Moruya River

Catch some cool coastal air along the picturesque Moruya River, located on the NSW South Coast around 3.5 hours from Sydney. Riverbreeze Tourist Park has attractive campsites and colourful cabins separated by palms, and a boat ramp on the property to launch your tinny – don’t forget your fishing gear. If you start to crave some salt and sand, the beaches of Moruya Heads are only a short drive away. Trace the river inland and you’ll find yourself tucked among the cliffs and forests of Deua National Park, where the sandy creeks offer refreshing wave-and-salt free swims.


The countless curves and corners of Lake Burrinjuck make for a fun exploratory mission by motorboat or paddle

Lake Burrinjuck

The Canberra locals won’t be thrilled we’re giving their favourite freshwater playground away, but at twice the size of Sydney harbour, we reckon there’s enough of Lake Burrinjuck to go around. Water skiing and fishing are the lake’s biggest draws, but with countless little nooks and crannies, caves and waterfalls, an exploratory mission by canoe or tinny is equally appealing. Stay at Lake Burrinjuck Leisure Resort and you’ll not only have the lake on your doorstep, but pristine bushland alive with native birds and wildlife.

Lachlan River

Apex Riverside Tourist Park is only five minutes from Forbes town centre, yet feels worlds away. Here, the Lachlan River flows gently past the park’s lodge accommodation and grassy campsites, while the property’s plentiful trees provide shade in the heat of the day. Paddling or boating downstream is as peaceful as it gets, with the dense riverside forest arching over the water and filtering out the harsh summer heat.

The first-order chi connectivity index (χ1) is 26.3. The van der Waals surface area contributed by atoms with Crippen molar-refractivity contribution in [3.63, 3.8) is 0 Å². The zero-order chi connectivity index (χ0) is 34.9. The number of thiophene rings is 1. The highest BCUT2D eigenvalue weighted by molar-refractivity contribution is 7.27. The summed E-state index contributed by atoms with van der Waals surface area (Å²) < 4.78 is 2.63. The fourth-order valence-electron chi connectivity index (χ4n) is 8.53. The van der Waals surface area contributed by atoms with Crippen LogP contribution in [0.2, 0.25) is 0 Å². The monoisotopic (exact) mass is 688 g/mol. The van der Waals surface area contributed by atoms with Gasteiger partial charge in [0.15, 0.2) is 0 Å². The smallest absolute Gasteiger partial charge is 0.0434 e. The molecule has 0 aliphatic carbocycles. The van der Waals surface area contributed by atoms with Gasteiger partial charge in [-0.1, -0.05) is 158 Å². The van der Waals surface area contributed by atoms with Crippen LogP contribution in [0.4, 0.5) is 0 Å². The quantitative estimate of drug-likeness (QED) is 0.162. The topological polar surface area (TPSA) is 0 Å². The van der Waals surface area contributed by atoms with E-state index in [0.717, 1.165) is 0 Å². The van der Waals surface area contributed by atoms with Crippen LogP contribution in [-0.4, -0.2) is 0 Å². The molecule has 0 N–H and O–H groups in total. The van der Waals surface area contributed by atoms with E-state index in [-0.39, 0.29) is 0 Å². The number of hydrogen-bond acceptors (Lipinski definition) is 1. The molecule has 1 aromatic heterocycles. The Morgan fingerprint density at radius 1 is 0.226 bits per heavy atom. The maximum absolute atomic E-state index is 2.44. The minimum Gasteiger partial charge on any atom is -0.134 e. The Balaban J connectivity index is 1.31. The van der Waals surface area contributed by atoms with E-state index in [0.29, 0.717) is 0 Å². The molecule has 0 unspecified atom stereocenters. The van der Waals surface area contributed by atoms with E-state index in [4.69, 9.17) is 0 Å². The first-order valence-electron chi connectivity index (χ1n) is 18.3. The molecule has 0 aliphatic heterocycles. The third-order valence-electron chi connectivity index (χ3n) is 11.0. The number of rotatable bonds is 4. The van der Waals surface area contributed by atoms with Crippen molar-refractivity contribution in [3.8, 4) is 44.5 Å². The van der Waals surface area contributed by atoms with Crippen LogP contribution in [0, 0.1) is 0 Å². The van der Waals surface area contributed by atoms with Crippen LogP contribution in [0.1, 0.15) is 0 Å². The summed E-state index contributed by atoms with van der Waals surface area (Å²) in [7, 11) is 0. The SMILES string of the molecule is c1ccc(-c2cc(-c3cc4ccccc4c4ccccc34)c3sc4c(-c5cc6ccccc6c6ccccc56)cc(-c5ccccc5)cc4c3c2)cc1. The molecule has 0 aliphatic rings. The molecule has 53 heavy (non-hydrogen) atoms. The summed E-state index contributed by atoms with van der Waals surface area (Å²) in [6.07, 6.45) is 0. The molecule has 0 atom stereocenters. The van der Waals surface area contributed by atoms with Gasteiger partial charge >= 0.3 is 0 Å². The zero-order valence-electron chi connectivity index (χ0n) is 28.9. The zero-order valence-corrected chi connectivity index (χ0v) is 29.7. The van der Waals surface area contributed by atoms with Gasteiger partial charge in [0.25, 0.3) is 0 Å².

Found along Waterfall Way, Dangar Falls is the jewel of Dorrigo National Park, a stone's throw from Armidale


Sitting at almost 1000m above sea level gives Armidale a mild, humidity-free summer that’s substantially more comfortable than it’s low elevation neighbours to the west and on the coast. The stunning Waterfall Way Drive connects Armidale to the coast, cutting through the mountains where lush national parks brimming with magical streams, cascades and freshwater swimming holes make for refreshing excursions in summer. If you just want to chill out at altitude and enjoy the town, Armidale Tourist Park has designated pet-friendly studios and cabins so you can bring your fur babies along, too.

Murray River

If you’re looking to beat the heat, you can’t go wrong pointing your bullbar south. Right on the Victoria border, Albury is about as south in New South Wales as you can get. The Murray River runs ribbon-like through town, doubling as a shared state border, and is where you’ll find locals tubing and paddling the summer away. The river then bursts open in the form of the mighty Lake Hume, which holds six times more water than Sydney harbour. You can swim, ski and boat in the lake, and walk along the dam wall for some heart-in-mouth views. Plant yourself at Albury All Seasons Tourist Park so you can be at the centre of it all.


Albury locals have the ultimate freshwater swimming pool right on their doorstep